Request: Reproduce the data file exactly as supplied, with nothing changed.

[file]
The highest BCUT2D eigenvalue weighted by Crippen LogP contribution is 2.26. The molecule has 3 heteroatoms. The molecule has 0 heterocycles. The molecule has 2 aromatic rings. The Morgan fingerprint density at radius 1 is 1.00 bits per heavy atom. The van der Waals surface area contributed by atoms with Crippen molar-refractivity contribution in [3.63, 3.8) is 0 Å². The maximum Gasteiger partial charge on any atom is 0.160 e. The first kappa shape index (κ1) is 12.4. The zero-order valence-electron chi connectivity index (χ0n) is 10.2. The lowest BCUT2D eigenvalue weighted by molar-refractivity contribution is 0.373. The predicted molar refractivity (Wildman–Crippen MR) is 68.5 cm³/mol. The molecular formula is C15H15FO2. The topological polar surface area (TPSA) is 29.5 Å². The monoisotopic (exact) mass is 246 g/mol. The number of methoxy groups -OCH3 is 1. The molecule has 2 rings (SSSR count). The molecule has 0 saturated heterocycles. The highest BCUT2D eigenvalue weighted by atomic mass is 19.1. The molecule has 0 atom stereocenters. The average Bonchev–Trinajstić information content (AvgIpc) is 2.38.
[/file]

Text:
The highest BCUT2D eigenvalue weighted by Crippen LogP contribution is 2.26. The molecule has 3 heteroatoms. The molecule has 0 heterocycles. The molecule has 2 aromatic rings. The Morgan fingerprint density at radius 1 is 1.00 bits per heavy atom. The van der Waals surface area contributed by atoms with Crippen molar-refractivity contribution in [3.63, 3.8) is 0 Å². The maximum Gasteiger partial charge on any atom is 0.160 e. The first kappa shape index (κ1) is 12.4. The zero-order valence-electron chi connectivity index (χ0n) is 10.2. The lowest BCUT2D eigenvalue weighted by molar-refractivity contribution is 0.373. The predicted molar refractivity (Wildman–Crippen MR) is 68.5 cm³/mol. The molecular formula is C15H15FO2. The topological polar surface area (TPSA) is 29.5 Å². The monoisotopic (exact) mass is 246 g/mol. The number of methoxy groups -OCH3 is 1. The molecule has 2 rings (SSSR count). The molecule has 0 saturated heterocycles. The highest BCUT2D eigenvalue weighted by atomic mass is 19.1. The molecule has 0 atom stereocenters. The average Bonchev–Trinajstić information content (AvgIpc) is 2.38.